puerperal sepsis, incurred from a nger laceration (9).
An elegant experiment in 1859 by Louis Pasteur nally dis-
proved spontaneous generation. He allowed boiled broth to
stand in asks that had curved swan necks, such that microbes
from the air could settle on the necks of the ask, but broth
could contact the microbes only if the ask was tipped to bring
130 AMERICAN JOURNAL OF RESPIRATORY CELL AND MOLECULAR BIOLOGY VOL 34 2006
Figure 1. Methods of identifying bacterial
pathogens, from prenineteenth century
tothe present time. (A) Adrawingby Louis
Joblot in 1718 of small animals (animal-
cules) seen under the microscope. The
appearance is reminiscent of protozoa (in-
cluding one with a human face). Adapted
from Reference 14. (B) Culture plate with
bacterial growth and Grams stain of bac-
teria. (C) Schema of 16S ribosomal DNA
bacterial sequencing from bacterial cul-
ture or from patient sample.
broth into the neck of the ask. In this famous experiment, he
found that sterile broth not in contact with microbes exhibited
no bacterial growth when allowed to sit for prolonged periods,
while sterile broth that contacted microbes on the neck of the
ask always turned cloudy. Thus, Pasteur conclusively demon-
strated that the process of putrefaction required living organisms
(8). Furthermore, in the 1870s, Robert Koch, a country physician,
showed that a particular microbe was the etiologic agent of
anthrax, a reproducible clinical syndrome that was aficting large
numbers of farmers and livestock in his community. Koch later
described the etiologic agents of a number of other diseases,
Figure 2. Overview of sepsis pathways, as outlined from
prenineteenth century to the present time.
including cholera and tuberculosis, and received a Nobel prize
in recognition of these achievements 100 years ago (10). His
work, in conjunction with Pasteurs ndings, established the
germ theory of disease, nally supplanting spontaneous
generation. Kochs postulates for microbial disease causation
established the eld of microbiology (8):
1. The suspected agent must be isolated from the diseased
victim.
2. The agent must be grown in pure culture.
3. Infection of a healthy host produces the classical disease.
4. The same organism must be isolated from the new victim.
Centennial Review 131
On the basis of these principles, Joseph Lister contemporane-
ously demonstrated the benecial effects of antiseptic techniques
(use of carbolic acid wound treatments), in signicantly reducing
perioperative mortality from limb amputation (11). His work,
along with the writings of Pasteur and Koch, ultimately ushered
in the conceptual notion of infection as causal in sepsis (7).
However, the scientic community was still slow to adapt, as he
writes:
during the previous nine months, in which the antiseptic system
had been fairly in operation in my wards, not a single case of pyaemia,
erysipelas, or hospital gangrene had occurred in them but the
carrying out of this rule implies a conviction of the truth of the germ
theory of putrefaction, which, unfortunately, is in this country the
subject of doubts such as I confess surprise me, considering the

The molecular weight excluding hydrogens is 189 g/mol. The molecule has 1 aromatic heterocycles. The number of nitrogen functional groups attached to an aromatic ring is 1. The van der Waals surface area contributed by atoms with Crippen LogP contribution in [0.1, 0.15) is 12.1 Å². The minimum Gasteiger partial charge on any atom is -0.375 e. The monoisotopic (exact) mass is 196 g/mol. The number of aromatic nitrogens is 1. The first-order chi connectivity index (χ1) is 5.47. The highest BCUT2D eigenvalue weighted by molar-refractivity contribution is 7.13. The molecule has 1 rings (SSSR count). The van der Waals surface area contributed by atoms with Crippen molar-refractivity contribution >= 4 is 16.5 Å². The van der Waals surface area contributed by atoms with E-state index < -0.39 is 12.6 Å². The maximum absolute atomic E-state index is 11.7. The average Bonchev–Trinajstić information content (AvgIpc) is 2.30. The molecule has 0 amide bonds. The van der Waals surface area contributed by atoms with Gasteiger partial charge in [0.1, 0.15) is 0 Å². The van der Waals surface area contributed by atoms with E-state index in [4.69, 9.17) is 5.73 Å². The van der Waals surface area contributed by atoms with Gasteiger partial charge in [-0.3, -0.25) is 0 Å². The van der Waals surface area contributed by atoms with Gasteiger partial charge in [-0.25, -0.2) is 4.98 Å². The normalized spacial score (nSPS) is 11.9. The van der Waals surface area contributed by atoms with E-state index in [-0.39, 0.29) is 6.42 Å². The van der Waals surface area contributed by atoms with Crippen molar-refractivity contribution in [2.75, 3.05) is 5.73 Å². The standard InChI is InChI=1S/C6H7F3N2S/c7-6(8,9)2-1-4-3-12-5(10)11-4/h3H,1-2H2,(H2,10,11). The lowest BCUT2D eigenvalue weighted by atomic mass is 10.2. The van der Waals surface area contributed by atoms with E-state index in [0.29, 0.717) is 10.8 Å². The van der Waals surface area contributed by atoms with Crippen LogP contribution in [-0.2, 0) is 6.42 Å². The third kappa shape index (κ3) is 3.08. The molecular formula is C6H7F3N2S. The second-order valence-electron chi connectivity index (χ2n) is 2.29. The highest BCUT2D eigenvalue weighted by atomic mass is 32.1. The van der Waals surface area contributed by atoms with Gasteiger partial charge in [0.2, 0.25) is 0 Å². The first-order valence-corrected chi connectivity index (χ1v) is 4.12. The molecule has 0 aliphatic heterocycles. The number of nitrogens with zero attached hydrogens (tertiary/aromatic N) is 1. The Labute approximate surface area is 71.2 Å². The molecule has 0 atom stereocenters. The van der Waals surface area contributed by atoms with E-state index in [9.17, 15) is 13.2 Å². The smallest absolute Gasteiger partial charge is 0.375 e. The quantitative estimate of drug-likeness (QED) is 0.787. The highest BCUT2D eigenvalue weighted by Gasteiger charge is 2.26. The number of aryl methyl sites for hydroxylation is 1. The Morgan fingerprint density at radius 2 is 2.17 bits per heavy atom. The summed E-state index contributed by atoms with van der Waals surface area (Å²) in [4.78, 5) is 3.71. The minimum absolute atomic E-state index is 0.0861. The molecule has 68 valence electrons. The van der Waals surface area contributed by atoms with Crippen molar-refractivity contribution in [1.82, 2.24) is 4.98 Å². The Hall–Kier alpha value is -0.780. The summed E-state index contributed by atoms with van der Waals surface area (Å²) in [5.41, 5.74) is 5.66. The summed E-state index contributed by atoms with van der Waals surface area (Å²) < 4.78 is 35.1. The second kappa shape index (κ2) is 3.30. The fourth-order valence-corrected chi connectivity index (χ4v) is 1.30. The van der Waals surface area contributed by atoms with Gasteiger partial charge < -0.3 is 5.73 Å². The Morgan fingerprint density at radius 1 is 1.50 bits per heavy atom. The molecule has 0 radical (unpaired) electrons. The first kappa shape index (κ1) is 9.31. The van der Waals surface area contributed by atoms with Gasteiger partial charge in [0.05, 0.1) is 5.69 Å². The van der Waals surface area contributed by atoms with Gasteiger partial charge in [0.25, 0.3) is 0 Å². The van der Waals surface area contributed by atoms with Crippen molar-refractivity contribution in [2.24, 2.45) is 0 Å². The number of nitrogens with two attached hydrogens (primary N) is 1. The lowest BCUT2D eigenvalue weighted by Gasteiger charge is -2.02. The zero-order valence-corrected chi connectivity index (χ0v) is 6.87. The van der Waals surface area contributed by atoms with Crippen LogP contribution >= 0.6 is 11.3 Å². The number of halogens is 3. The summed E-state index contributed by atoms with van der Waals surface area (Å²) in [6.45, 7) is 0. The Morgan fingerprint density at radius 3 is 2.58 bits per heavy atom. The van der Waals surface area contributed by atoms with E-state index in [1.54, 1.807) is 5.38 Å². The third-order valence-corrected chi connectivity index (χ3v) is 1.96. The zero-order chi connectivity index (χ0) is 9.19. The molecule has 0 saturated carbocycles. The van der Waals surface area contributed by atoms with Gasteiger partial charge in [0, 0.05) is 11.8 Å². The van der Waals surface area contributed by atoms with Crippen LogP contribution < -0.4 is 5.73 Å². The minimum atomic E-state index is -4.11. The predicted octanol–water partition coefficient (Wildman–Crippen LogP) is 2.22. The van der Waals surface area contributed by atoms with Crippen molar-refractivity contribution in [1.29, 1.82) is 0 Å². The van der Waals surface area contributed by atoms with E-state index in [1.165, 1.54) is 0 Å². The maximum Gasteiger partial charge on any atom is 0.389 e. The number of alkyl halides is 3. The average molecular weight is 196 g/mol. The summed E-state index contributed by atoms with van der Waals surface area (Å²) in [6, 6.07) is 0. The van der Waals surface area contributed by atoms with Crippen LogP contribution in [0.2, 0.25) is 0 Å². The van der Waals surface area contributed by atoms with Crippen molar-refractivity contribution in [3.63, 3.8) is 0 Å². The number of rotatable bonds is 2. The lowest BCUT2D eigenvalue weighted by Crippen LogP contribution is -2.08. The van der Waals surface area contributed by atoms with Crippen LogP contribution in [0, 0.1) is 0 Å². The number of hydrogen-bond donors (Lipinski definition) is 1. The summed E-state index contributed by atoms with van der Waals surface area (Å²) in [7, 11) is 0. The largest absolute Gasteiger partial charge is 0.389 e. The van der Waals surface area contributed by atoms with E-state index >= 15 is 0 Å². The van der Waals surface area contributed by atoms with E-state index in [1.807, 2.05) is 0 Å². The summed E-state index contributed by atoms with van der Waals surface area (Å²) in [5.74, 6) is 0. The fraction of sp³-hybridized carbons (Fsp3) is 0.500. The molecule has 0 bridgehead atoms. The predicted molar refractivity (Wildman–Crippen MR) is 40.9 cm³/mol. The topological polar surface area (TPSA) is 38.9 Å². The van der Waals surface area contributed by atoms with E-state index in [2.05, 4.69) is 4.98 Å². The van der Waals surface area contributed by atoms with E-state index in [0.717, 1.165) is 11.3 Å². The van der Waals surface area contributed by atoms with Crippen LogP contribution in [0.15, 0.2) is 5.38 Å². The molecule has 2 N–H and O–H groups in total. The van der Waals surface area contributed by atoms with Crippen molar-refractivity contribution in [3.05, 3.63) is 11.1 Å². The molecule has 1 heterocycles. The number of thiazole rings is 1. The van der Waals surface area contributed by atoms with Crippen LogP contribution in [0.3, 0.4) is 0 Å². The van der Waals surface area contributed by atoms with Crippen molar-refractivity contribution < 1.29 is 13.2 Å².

character of the evidence which has been adduced in support of it.
The concept of sepsis as the systemic response to infection
has persisted, and remains dened as such to this day based
upon the deliberations of multidisciplinary consensus conferences
(1, 2) (Table 1). However, ongoing debate and discussion persist
in dening sepsis, as reected in proposed revisions to the 1992
consensus conference denitions, which will be discussed below
(2). Interestingly, the denitions of sepsis and related conditions
currently in use are remarkably similar to those put forth by
William Osler in The Principles and Practice of Medicine 100
years earlier (1, 12) (Table 1). Furthermore, Oslers proclama-
tion of the critical nature of source control in sepsis management
remains true to this day (12, 13): The brilliant and remarkable
results which follow complete evacuation of pus with thorough
drainage give the indication of the only successful treatment of
this condition.
How Do We Identify the Bacterial Pathogen?
Visualizing Bacteria
While is it now appreciated that infection and sepsis can arise
from nonbacterial pathogens, we have focused this historical
TABLE 1. DEFINITIONS OF SEPSIS AND RELATED CONDITIONS (1892, 1992); PROPOSED PIRO CLASSIFICATION SCHEME FOR
SEPSIS (ADAPTED FROM 2003 CONSENSUS PAPER [1])
Definitions: William Osler, 1892 (12) Definitions: Consensus, 1992 (2) Proposed Scheme: Consensus, 2003 (1)
1. Septicaemia Systemic Inflammatory Response (SIRS) Predisposition
(a) Fermentation fever 2 or more of following: Underlying illness
Fever, wound infection Temp 38C or 36C Genetics
Temp103104F Heart Rate 90 bpm Pathogenhost interaction
RR 20 or Pa
CO
2
32
WBC 12K, 4K or 10% bandemia
(b) Saepremia Sepsis: SIRS infection Insult infection
Septic intoxication, 24h Severe sepsis: sepsis with organ dysfunction, Culture pathogen
Temp 103104F hypoperfusion, or hypotension Source control
Quick pulse LPS, virulence factors
Delirium
(c) Progressive septicaemia Septic shock: sepsis with hypotension despite Response
Septic intoxication 2472 h fluid resuscitation SIRS, shock, CRP